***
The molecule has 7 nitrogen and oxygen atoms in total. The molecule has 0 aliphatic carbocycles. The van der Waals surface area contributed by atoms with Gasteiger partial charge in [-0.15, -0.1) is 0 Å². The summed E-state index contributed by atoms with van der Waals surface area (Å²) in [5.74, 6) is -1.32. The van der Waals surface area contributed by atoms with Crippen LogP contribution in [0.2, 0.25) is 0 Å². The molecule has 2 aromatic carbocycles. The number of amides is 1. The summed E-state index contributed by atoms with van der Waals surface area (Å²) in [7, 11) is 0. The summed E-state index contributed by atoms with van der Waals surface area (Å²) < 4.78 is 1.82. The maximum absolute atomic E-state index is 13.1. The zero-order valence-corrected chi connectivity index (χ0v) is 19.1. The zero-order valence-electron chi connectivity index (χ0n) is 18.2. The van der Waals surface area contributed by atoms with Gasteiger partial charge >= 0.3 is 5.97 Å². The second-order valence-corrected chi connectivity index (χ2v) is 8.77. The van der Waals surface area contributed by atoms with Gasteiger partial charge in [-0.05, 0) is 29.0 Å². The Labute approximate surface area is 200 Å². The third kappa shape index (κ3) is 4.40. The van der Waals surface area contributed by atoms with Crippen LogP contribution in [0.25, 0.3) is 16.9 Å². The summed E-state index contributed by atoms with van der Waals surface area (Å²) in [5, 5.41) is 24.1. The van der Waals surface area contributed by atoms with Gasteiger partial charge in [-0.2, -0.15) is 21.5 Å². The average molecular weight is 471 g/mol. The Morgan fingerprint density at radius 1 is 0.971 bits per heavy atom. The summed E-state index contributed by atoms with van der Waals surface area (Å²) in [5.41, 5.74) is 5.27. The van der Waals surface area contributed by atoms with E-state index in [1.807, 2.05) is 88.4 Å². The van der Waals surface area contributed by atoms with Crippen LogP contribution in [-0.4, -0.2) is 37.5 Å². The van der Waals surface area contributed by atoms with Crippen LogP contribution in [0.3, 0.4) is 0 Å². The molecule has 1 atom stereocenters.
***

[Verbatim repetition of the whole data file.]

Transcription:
The molecule has 7 nitrogen and oxygen atoms in total. The molecule has 0 aliphatic carbocycles. The van der Waals surface area contributed by atoms with Gasteiger partial charge in [-0.15, -0.1) is 0 Å². The summed E-state index contributed by atoms with van der Waals surface area (Å²) in [5.74, 6) is -1.32. The van der Waals surface area contributed by atoms with Crippen LogP contribution in [0.2, 0.25) is 0 Å². The molecule has 2 aromatic carbocycles. The number of amides is 1. The summed E-state index contributed by atoms with van der Waals surface area (Å²) in [7, 11) is 0. The summed E-state index contributed by atoms with van der Waals surface area (Å²) < 4.78 is 1.82. The maximum absolute atomic E-state index is 13.1. The zero-order valence-corrected chi connectivity index (χ0v) is 19.1. The zero-order valence-electron chi connectivity index (χ0n) is 18.2. The van der Waals surface area contributed by atoms with Gasteiger partial charge >= 0.3 is 5.97 Å². The second-order valence-corrected chi connectivity index (χ2v) is 8.77. The van der Waals surface area contributed by atoms with Gasteiger partial charge in [-0.05, 0) is 29.0 Å². The Labute approximate surface area is 200 Å². The third kappa shape index (κ3) is 4.40. The van der Waals surface area contributed by atoms with Crippen LogP contribution in [0.25, 0.3) is 16.9 Å². The summed E-state index contributed by atoms with van der Waals surface area (Å²) in [5, 5.41) is 24.1. The van der Waals surface area contributed by atoms with Gasteiger partial charge in [-0.2, -0.15) is 21.5 Å². The average molecular weight is 471 g/mol. The Morgan fingerprint density at radius 1 is 0.971 bits per heavy atom. The summed E-state index contributed by atoms with van der Waals surface area (Å²) in [5.41, 5.74) is 5.27. The van der Waals surface area contributed by atoms with E-state index in [1.807, 2.05) is 88.4 Å². The van der Waals surface area contributed by atoms with Crippen LogP contribution in [-0.4, -0.2) is 37.5 Å². The van der Waals surface area contributed by atoms with Crippen LogP contribution in [0.3, 0.4) is 0 Å². The molecule has 1 atom stereocenters.